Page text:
17. What is retargeting?
Retargeting means targeting people who have already engaged with you in some way. They may have watched a video in a different ad, visited your website, or visited a specific page on your website – it’s up to you to set up the logic that decides who gets targeted in your Facebook Custom Audiences.
Let me also say this: retargeting is one of the most effective, profitable tools you have! There are always going to be people who show you their interest but don’t convert and retargeting is an incredible tool to push people who already know you into taking action.
For example, someone might visit your sales page but didn’t buy. You can retarget those people with a simple ad to push them into completing the action (cheaply, since it’s only a relatively small audience) and effectively (because they were so, so close) into converting.
18. Do lookalike audiences work?
Absolutely! We’ve had some of our best wins using lookalike audiences, particularly 1% lookalikes.
Moreover, the success compounds itself. You use a lookalike audience to find customers more cheaply. New customers come in through Facebook and your lookalike audiences becomes more accurate and larger, reducing your cost per conversion.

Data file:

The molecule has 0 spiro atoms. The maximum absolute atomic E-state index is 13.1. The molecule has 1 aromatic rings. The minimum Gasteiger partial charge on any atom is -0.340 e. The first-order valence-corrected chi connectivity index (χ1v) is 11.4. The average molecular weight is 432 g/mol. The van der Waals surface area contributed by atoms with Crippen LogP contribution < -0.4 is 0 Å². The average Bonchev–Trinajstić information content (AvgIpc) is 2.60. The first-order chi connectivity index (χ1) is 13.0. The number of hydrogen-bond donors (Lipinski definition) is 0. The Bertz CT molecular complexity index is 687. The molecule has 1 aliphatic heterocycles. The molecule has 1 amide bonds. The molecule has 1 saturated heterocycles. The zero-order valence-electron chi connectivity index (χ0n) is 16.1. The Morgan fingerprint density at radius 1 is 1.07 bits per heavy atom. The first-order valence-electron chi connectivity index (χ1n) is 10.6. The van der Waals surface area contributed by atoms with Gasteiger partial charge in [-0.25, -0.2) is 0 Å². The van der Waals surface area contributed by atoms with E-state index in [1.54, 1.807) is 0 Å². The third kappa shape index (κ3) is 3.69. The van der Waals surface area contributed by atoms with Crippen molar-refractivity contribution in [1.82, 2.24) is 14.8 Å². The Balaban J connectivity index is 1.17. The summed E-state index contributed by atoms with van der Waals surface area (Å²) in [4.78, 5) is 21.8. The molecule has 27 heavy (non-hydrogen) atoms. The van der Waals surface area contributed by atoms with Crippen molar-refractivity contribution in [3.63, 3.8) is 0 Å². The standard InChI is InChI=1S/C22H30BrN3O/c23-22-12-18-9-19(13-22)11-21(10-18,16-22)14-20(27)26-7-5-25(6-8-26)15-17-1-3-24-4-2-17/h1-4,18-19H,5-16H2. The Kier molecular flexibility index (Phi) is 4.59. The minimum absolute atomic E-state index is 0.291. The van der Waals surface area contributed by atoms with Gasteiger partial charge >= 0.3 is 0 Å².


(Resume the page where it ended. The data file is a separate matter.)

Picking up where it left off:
Facebook is learning from the insights in the list you provide – and the more it knows, the better these lists will perform. Therefore, a list of 10,000 emails will result in a more effective lookalike audience than a list of 500 emails.
Also, it’s possible you have multiple audience types in your email list (e.g. parents & college students) but you want to run creative that’s targeted toward a specific segment (e.g. only students). If you create a lookalike audience from your whole email list without segmenting it out, it will hurt the effectiveness of your lookalike audience.
19. I don’t have the assets to create a lookalike audience. How do I start targeting my people online?
Not to worry. Everyone starts somewhere. It sounds like you need to target cold audience members – which is a fancy marketing word for people who have never heard of you.
Often, lookalike audiences are the best way to find new people but, sometimes, your data isn’t strong enough to make them work or you’re simply trying to gain entry into a new market.
That’s when you should use Facebook’s excellent targeting features, particularly its interest targeting. Start by creating a profile of your ideal audience member (your ideal client). Think about the interests that align with what you are selling, the influencers they follow, their buyer behavior, and the online communities they might be a part of.
When setting up targeting, start by including broad features like age and geography. Then, include targeting for huge interest categories (or, sometimes, behaviors) e.g. ‘retirement’ or ‘college’ to sculpt an audience that fits a broad demographic.
Finally, nest more specific attributes – like favorite brands or influencers – to chisel down your audience to your core target. These are interests that range from a few thousand people to a few hundred thousand people and you can include dozens.
You should have at least 500,000 people in your cold audience target and as many as 4 million..
20. How do I set up custom audiences?